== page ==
While it is a sequel, a large portion of DaSH feels like a fandisc. You can pursue different routes that focus on each main character from ELITE, and they actually provide a fair amount of character development. It’s a shame that they’re seemingly non-canon, judging by the calendar date of the events during these character episodes. 

They all take place around the same time period, so there’s no feasible way that every single episode can take place at once. As a result, the character episodes don’t really move the needle on the main plot itself. DaSH is as much of a slow burn as ELITE is since you can only access Daru’s storyline, which is the canon path in DaSH, after you complete all of the previous character episodes

Daru’s path is the highlight of DaSH, and the last few chapters are just as explosive as ELITE’s. Though it’s important to note that it borrows more from Chaos;Child’s lore than from Steins;Gate’s, which is kind of odd since he originated from the latter title.

Which is better, 3D Girls or 2D Girls?

As for presentation, both Robotics;Notes ELITE and DaSH utilize 3D anime models instead of the 2D cutouts that previous entries in the series used. They’re much more expressive and dynamic. Depending on the dialogue, several characters can appear on the screen at once, and the models will sometimes have their backs turned to you.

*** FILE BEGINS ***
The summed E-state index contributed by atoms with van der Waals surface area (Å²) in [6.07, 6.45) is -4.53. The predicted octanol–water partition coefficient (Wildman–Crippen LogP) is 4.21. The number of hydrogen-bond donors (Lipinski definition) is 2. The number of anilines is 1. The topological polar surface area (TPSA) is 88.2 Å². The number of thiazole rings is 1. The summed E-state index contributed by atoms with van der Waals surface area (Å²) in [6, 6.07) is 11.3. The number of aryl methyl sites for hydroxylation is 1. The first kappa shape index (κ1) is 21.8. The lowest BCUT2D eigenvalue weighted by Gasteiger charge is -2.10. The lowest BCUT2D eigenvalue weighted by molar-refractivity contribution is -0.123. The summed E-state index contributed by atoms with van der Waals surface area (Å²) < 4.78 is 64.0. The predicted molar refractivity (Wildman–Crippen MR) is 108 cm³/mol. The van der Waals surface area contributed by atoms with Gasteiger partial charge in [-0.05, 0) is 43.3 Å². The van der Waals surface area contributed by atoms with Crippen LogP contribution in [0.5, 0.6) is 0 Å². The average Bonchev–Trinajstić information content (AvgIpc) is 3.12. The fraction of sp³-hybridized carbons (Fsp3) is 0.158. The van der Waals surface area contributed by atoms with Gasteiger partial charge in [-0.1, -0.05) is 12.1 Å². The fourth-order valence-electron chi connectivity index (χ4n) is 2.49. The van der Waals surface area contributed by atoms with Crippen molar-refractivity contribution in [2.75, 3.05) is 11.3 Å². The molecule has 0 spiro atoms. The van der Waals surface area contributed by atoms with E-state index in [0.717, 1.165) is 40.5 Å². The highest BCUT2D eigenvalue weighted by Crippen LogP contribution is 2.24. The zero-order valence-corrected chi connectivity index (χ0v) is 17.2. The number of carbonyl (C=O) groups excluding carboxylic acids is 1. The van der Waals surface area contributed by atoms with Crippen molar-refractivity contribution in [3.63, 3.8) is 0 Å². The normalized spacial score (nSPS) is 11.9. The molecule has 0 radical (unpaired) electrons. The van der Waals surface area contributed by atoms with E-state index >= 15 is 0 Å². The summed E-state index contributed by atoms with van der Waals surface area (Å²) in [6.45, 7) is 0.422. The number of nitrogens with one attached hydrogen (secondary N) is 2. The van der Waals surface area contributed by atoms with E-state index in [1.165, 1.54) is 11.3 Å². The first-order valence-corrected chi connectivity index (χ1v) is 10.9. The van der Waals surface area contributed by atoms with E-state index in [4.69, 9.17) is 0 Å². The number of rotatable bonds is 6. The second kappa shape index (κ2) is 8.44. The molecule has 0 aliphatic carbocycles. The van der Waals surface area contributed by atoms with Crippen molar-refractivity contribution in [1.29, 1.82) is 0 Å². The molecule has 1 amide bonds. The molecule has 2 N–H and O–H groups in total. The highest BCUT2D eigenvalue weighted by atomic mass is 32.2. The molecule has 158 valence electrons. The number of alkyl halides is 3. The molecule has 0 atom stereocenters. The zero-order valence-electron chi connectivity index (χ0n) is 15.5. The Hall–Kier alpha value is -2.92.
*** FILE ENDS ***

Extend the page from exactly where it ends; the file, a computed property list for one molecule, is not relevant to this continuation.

The way these 3D models are used creates a much more engaging experience, and I was surprised at how not-creepy they looked.

The soundtrack is fantastic as well. Takeshi Abo’s score is able to capture both the upbeat slice-of-life school anime feeling while also providing some tension during Robotic; Notes’ darker moments.

One persistent issue with each game is direction after you’ve completed a path by reaching a certain ending. Like many visual novels, there are triggers in both ELITE and DaSH that need to be activated to unlock paths to different endings.

In ELITE, it seems like different Twipo responses activate flags for branching paths in the narrative. In DaSH, it’s even more ambiguous, as it seems like you have to visit locations in a specific order to unlock the paths for the various characters. 

This makes playing without some sort of streamlined step-by-step walkthrough pretty frustrating, or else you’re just going to be endlessly guessing at what triggers what. Luckily, the game has been out in Japan for a while, so it’s not difficult to find a translated guide. 

Robotics;Notes ELITE & DaSH Review — The Bottom Line

  • Strong plot and characters
  • Fantastic presentation in visuals and sound
  • Story takes a long time to pay off
  • Finding triggers for branching story paths is confusing

Fans of the Science Adventure series, and visual novels in general, will enjoy Robotics;Notes ELITE. While it doesn’t quite reach the incredibly soaring highs of Steins;Gate, it is more enjoyable than the underwhelming Chaos;Head.

Adding DaSH into the mix only increases the overall package here. Both plots are intriguing and the characters are likable. Anyone who is looking for a lighthearted adventure about hope and achieving their dreams will find exactly that in Robotics;Notes ELITE and DaSH.

[Note: Spike Chunsoft provided the copy of Robotics;Notes ELITE & DaSH used for this review.]

Robotics;Notes ELITE & DaSH give fans lighthearted adventures with the Robot Research Club in the Science Adventure universe.

Robotics;Notes ELITE & DaSH Review: Hopes and Dreams Can Save the World

Robotics;Notes ELITE & DaSH give fans lighthearted adventures with the Robot Research Club in the Science Adventure universe.